“The Underground King” Eddie Alvarez believes an entrance theme is one of the most important pieces of a warrior’s identity.
The track sets the mood in the arena, properly introduces the athlete to the fans, and, in many ways, it describes the competitor’s attitude at that very moment.
“I feel like a walkout song is all about the beat,” the 36-year-old mixed martial arts legend says. “It’s less about the words and more about the beat. It’s about what you feel inside.”
The American’s entrance themes have become reflective of both his life and historic career.
For most of his life, he used the hard-hitting banger “Victory” by Puff Daddy featuring The Notorious B.I.G. and Busta Rhymes.
This hip-hop classic may be played at many sporting events around the world now, but it has always been linked with “The Underground King” since Bad Boy Records released the song in March 1998.
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Alvarez, who is a longtime rap aficionado, often listened to this track before his wrestling meets in high school.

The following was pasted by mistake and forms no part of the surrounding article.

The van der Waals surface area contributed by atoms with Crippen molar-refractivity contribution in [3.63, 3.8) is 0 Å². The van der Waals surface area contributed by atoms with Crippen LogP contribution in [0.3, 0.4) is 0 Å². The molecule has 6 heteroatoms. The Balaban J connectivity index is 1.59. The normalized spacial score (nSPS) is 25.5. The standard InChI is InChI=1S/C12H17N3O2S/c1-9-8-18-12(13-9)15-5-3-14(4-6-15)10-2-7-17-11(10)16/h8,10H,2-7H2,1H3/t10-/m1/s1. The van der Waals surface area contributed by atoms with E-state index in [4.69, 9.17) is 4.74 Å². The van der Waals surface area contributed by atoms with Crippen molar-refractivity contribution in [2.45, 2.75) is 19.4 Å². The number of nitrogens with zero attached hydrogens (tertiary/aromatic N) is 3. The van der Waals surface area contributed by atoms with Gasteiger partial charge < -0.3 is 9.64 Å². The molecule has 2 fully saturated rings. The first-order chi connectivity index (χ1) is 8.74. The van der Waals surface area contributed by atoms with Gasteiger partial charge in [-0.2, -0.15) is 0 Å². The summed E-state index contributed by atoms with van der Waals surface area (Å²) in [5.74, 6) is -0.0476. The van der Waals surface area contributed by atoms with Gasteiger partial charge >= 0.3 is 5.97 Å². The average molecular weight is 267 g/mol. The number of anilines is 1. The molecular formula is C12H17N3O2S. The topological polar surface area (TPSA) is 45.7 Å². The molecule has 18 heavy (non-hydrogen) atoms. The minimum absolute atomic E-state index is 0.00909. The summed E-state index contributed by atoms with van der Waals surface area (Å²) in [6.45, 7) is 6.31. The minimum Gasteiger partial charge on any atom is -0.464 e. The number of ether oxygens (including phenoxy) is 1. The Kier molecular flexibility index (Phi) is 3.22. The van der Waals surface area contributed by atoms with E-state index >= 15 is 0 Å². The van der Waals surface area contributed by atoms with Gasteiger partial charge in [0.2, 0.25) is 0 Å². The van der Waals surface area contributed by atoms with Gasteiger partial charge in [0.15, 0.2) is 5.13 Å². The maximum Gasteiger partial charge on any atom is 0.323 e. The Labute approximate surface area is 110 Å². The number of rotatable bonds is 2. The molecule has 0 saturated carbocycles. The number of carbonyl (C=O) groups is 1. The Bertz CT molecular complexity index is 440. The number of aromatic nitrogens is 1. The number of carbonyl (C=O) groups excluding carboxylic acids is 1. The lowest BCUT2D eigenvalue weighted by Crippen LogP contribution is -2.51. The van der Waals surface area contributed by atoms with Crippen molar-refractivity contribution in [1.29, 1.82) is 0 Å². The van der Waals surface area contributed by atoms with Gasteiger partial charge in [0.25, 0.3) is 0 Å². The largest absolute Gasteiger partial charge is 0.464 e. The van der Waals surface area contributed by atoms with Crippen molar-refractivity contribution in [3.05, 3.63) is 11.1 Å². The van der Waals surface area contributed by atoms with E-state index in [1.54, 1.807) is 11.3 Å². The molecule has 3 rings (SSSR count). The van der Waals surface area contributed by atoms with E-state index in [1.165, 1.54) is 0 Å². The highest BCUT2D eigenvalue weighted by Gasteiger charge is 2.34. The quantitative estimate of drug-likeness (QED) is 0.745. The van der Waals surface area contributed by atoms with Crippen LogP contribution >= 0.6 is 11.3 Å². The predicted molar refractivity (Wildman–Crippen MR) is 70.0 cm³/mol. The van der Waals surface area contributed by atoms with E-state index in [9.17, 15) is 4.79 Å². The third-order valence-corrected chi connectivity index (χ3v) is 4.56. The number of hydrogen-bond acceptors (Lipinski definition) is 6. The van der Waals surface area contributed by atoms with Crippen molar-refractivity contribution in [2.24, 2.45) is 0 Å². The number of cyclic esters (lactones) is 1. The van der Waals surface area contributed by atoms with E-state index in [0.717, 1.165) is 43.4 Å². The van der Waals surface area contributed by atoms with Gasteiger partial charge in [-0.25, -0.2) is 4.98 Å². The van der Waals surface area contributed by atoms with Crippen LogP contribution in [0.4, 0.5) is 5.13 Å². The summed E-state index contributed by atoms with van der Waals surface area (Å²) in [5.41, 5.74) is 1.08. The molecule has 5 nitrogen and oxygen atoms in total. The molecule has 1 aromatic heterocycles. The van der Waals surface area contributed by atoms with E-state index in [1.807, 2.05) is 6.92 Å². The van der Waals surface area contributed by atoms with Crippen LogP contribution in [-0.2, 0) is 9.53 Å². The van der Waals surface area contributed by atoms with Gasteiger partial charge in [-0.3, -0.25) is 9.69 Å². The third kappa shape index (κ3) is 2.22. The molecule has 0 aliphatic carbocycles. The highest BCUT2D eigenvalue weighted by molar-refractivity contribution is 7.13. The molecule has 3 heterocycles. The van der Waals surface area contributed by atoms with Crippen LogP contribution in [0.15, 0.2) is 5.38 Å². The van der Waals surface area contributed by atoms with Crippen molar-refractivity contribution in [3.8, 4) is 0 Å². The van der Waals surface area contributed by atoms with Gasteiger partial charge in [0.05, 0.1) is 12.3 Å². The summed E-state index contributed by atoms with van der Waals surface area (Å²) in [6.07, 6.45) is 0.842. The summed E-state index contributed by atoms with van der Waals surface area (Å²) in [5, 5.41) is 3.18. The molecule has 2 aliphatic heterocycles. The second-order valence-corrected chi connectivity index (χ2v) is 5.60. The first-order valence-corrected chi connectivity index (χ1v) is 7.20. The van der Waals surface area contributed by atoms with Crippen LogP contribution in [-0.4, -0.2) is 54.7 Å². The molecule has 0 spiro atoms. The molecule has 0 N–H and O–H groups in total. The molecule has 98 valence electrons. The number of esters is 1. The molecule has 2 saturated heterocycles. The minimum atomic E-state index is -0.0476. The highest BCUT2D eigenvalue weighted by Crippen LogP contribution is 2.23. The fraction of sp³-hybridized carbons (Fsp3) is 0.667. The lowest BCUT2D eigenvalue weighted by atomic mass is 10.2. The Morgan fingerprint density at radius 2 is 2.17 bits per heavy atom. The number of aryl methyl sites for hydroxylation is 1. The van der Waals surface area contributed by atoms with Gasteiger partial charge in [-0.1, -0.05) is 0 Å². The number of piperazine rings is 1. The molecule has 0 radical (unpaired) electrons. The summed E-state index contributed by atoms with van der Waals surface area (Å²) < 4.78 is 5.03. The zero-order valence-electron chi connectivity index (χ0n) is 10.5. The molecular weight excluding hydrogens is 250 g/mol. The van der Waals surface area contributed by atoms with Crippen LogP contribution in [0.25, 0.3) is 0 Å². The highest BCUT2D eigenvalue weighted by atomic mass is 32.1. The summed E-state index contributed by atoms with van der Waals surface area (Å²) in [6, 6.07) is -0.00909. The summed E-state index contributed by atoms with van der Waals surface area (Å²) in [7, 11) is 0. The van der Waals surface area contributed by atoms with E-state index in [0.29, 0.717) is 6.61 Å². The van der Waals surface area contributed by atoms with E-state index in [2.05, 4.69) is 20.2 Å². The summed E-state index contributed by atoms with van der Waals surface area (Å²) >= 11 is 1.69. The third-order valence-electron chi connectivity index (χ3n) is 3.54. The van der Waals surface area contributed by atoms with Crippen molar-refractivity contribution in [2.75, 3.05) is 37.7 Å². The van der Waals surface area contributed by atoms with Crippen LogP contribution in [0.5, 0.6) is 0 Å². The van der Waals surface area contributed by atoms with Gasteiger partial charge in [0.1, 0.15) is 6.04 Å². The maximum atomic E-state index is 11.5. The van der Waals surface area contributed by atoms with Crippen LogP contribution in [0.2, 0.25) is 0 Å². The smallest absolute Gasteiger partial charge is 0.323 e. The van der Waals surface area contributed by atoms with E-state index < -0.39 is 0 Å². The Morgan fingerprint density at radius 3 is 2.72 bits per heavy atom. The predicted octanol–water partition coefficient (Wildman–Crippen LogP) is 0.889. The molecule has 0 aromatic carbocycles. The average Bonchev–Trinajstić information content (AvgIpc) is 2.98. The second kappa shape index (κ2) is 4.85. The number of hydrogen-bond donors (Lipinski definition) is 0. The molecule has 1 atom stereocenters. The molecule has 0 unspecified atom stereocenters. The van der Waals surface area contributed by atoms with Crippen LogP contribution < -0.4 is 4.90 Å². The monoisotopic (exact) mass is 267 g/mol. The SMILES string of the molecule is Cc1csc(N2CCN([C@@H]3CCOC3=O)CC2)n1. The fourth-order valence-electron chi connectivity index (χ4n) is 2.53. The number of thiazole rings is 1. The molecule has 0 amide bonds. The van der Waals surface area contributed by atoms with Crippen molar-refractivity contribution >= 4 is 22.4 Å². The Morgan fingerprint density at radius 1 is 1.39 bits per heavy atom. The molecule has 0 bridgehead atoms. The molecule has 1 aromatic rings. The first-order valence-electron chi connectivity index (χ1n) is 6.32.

“In my youth, I would listen to a lot of stuff like Biggie Smalls, 2Pac, and a lot of other rap and hip-hop artists,” the Philadelphia native explains.
“When I would compete and wrestle in high school, ‘Victory’ was the song I came out to. That’s a song that really brings me back to competing as a kid.”
That song carried over from Alvarez’s high school wrestling days to his mixed martial arts career, as he used the track when he competed in North America.
While the battle-hardened beat sets the mood, the lyrics serve as a source of motivation for “The Underground King.”
“The wording in ‘Victory’ talks about everything it takes to be successful and everything it takes to stay the champion, and what a champion’s mind is like,” he explains. “That is, for me, what the song ‘Victory’ epitomizes.”
For his ONE Championship debut in March 2019, however, Alvarez made a switch.
He started using “The Champ Is Here” by Jadakiss as his entrance theme, which he previously walked out to when he competed in DREAM nearly a decade earlier.
The musical selection pays homage to his earlier days competing in Asia, but it also serves as a nod to his reputation as a four-time Lightweight Mixed Martial Arts World Champion.
Whether he uses “Victory” again in the future or not is anyone’s guess. But one thing is for certain: the American will most certainly set the mood with his walkout song and ignite the global fanbase with his elite skills.